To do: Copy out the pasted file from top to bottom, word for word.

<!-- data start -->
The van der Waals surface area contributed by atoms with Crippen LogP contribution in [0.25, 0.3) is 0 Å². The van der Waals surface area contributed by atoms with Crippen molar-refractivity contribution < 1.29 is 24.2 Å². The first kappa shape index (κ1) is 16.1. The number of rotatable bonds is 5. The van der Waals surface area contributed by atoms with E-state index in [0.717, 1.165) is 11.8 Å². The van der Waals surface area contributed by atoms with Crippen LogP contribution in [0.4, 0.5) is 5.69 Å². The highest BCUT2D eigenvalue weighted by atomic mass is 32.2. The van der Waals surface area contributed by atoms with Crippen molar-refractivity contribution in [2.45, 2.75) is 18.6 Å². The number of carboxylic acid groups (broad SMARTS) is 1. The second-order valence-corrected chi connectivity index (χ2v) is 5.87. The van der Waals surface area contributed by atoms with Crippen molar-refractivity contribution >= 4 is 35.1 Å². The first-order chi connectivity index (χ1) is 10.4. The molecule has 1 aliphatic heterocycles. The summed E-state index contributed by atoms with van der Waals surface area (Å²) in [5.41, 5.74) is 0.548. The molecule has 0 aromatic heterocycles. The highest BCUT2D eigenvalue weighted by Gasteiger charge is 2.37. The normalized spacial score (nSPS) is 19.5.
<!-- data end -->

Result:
The van der Waals surface area contributed by atoms with Crippen LogP contribution in [0.25, 0.3) is 0 Å². The van der Waals surface area contributed by atoms with Crippen molar-refractivity contribution < 1.29 is 24.2 Å². The first kappa shape index (κ1) is 16.1. The number of rotatable bonds is 5. The van der Waals surface area contributed by atoms with E-state index in [0.717, 1.165) is 11.8 Å². The van der Waals surface area contributed by atoms with Crippen LogP contribution in [0.4, 0.5) is 5.69 Å². The highest BCUT2D eigenvalue weighted by atomic mass is 32.2. The van der Waals surface area contributed by atoms with Crippen molar-refractivity contribution in [2.45, 2.75) is 18.6 Å². The number of carboxylic acid groups (broad SMARTS) is 1. The second-order valence-corrected chi connectivity index (χ2v) is 5.87. The van der Waals surface area contributed by atoms with Crippen molar-refractivity contribution >= 4 is 35.1 Å². The first-order chi connectivity index (χ1) is 10.4. The molecule has 1 aliphatic heterocycles. The summed E-state index contributed by atoms with van der Waals surface area (Å²) in [5.41, 5.74) is 0.548. The molecule has 0 aromatic heterocycles. The highest BCUT2D eigenvalue weighted by Gasteiger charge is 2.37. The normalized spacial score (nSPS) is 19.5.